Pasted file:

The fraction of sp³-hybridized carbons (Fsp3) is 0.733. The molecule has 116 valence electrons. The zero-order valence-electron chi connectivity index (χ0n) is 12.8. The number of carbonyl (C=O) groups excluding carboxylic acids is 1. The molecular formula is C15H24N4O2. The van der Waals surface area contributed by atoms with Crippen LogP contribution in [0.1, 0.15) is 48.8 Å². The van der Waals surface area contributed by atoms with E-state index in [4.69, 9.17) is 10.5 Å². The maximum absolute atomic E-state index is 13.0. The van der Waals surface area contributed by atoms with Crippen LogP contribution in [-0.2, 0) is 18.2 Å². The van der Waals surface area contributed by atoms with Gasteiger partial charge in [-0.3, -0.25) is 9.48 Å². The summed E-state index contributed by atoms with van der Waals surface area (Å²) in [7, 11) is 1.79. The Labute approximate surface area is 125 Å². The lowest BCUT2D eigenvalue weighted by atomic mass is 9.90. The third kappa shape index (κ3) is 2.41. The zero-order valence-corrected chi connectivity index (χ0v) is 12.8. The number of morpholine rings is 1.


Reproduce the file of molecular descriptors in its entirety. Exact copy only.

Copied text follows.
The fraction of sp³-hybridized carbons (Fsp3) is 0.733. The molecule has 116 valence electrons. The zero-order valence-electron chi connectivity index (χ0n) is 12.8. The number of carbonyl (C=O) groups excluding carboxylic acids is 1. The molecular formula is C15H24N4O2. The van der Waals surface area contributed by atoms with Crippen LogP contribution in [0.1, 0.15) is 48.8 Å². The van der Waals surface area contributed by atoms with E-state index in [4.69, 9.17) is 10.5 Å². The maximum absolute atomic E-state index is 13.0. The van der Waals surface area contributed by atoms with Crippen LogP contribution in [-0.2, 0) is 18.2 Å². The van der Waals surface area contributed by atoms with Gasteiger partial charge in [-0.3, -0.25) is 9.48 Å². The summed E-state index contributed by atoms with van der Waals surface area (Å²) in [7, 11) is 1.79. The Labute approximate surface area is 125 Å². The lowest BCUT2D eigenvalue weighted by atomic mass is 9.90. The third kappa shape index (κ3) is 2.41. The zero-order valence-corrected chi connectivity index (χ0v) is 12.8. The number of morpholine rings is 1.